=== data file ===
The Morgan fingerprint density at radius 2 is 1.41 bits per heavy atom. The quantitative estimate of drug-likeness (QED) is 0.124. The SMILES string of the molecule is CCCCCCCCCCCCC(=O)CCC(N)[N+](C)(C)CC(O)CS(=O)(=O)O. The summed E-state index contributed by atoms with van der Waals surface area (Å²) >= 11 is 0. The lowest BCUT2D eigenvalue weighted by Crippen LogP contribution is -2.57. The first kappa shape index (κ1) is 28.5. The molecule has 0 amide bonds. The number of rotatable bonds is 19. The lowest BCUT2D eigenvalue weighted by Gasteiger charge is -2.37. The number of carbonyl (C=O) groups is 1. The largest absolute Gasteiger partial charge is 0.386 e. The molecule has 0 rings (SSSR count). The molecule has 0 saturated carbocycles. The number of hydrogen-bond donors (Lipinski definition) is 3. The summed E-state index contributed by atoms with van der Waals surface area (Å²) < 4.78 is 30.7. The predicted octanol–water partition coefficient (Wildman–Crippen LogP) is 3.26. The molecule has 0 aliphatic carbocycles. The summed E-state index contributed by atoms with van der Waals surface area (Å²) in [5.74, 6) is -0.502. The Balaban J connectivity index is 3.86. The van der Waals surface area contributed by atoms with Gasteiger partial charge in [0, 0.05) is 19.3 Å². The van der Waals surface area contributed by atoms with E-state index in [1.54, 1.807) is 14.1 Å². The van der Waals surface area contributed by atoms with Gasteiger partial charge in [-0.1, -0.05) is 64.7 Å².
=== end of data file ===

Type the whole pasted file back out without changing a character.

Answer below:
The Morgan fingerprint density at radius 2 is 1.41 bits per heavy atom. The quantitative estimate of drug-likeness (QED) is 0.124. The SMILES string of the molecule is CCCCCCCCCCCCC(=O)CCC(N)[N+](C)(C)CC(O)CS(=O)(=O)O. The summed E-state index contributed by atoms with van der Waals surface area (Å²) >= 11 is 0. The lowest BCUT2D eigenvalue weighted by Crippen LogP contribution is -2.57. The first kappa shape index (κ1) is 28.5. The molecule has 0 amide bonds. The number of rotatable bonds is 19. The lowest BCUT2D eigenvalue weighted by Gasteiger charge is -2.37. The number of carbonyl (C=O) groups is 1. The largest absolute Gasteiger partial charge is 0.386 e. The molecule has 0 rings (SSSR count). The molecule has 0 saturated carbocycles. The number of hydrogen-bond donors (Lipinski definition) is 3. The summed E-state index contributed by atoms with van der Waals surface area (Å²) < 4.78 is 30.7. The predicted octanol–water partition coefficient (Wildman–Crippen LogP) is 3.26. The molecule has 0 aliphatic carbocycles. The summed E-state index contributed by atoms with van der Waals surface area (Å²) in [5.74, 6) is -0.502. The Balaban J connectivity index is 3.86. The van der Waals surface area contributed by atoms with Gasteiger partial charge in [0, 0.05) is 19.3 Å². The van der Waals surface area contributed by atoms with E-state index in [1.54, 1.807) is 14.1 Å². The van der Waals surface area contributed by atoms with Gasteiger partial charge in [-0.1, -0.05) is 64.7 Å².